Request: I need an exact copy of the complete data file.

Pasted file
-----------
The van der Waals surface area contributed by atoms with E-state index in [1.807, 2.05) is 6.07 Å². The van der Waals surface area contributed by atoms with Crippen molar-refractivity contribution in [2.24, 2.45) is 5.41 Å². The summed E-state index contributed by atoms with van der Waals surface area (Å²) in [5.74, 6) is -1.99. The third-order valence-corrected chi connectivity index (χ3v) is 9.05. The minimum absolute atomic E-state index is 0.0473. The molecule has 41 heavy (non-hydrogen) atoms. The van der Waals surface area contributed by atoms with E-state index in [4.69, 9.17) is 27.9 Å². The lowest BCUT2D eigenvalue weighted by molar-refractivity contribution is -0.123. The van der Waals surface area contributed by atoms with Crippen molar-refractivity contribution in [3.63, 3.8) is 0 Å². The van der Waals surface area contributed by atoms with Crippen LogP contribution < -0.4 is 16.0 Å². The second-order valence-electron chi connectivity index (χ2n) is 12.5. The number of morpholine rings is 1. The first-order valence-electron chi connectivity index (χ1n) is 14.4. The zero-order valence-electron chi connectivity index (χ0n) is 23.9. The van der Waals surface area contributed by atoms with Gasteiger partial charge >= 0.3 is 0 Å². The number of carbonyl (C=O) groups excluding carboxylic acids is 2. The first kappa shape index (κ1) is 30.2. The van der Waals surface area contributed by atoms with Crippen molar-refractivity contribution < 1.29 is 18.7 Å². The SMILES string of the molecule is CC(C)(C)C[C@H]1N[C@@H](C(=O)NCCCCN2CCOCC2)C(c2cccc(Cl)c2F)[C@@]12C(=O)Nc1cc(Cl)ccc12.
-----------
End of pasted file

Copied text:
The van der Waals surface area contributed by atoms with E-state index in [1.807, 2.05) is 6.07 Å². The van der Waals surface area contributed by atoms with Crippen molar-refractivity contribution in [2.24, 2.45) is 5.41 Å². The summed E-state index contributed by atoms with van der Waals surface area (Å²) in [5.74, 6) is -1.99. The third-order valence-corrected chi connectivity index (χ3v) is 9.05. The minimum absolute atomic E-state index is 0.0473. The molecule has 41 heavy (non-hydrogen) atoms. The van der Waals surface area contributed by atoms with E-state index in [4.69, 9.17) is 27.9 Å². The lowest BCUT2D eigenvalue weighted by molar-refractivity contribution is -0.123. The van der Waals surface area contributed by atoms with Crippen molar-refractivity contribution in [3.63, 3.8) is 0 Å². The van der Waals surface area contributed by atoms with Crippen LogP contribution < -0.4 is 16.0 Å². The second-order valence-electron chi connectivity index (χ2n) is 12.5. The number of morpholine rings is 1. The first-order valence-electron chi connectivity index (χ1n) is 14.4. The zero-order valence-electron chi connectivity index (χ0n) is 23.9. The van der Waals surface area contributed by atoms with Gasteiger partial charge >= 0.3 is 0 Å². The number of carbonyl (C=O) groups excluding carboxylic acids is 2. The first kappa shape index (κ1) is 30.2. The van der Waals surface area contributed by atoms with Crippen molar-refractivity contribution < 1.29 is 18.7 Å². The SMILES string of the molecule is CC(C)(C)C[C@H]1N[C@@H](C(=O)NCCCCN2CCOCC2)C(c2cccc(Cl)c2F)[C@@]12C(=O)Nc1cc(Cl)ccc12.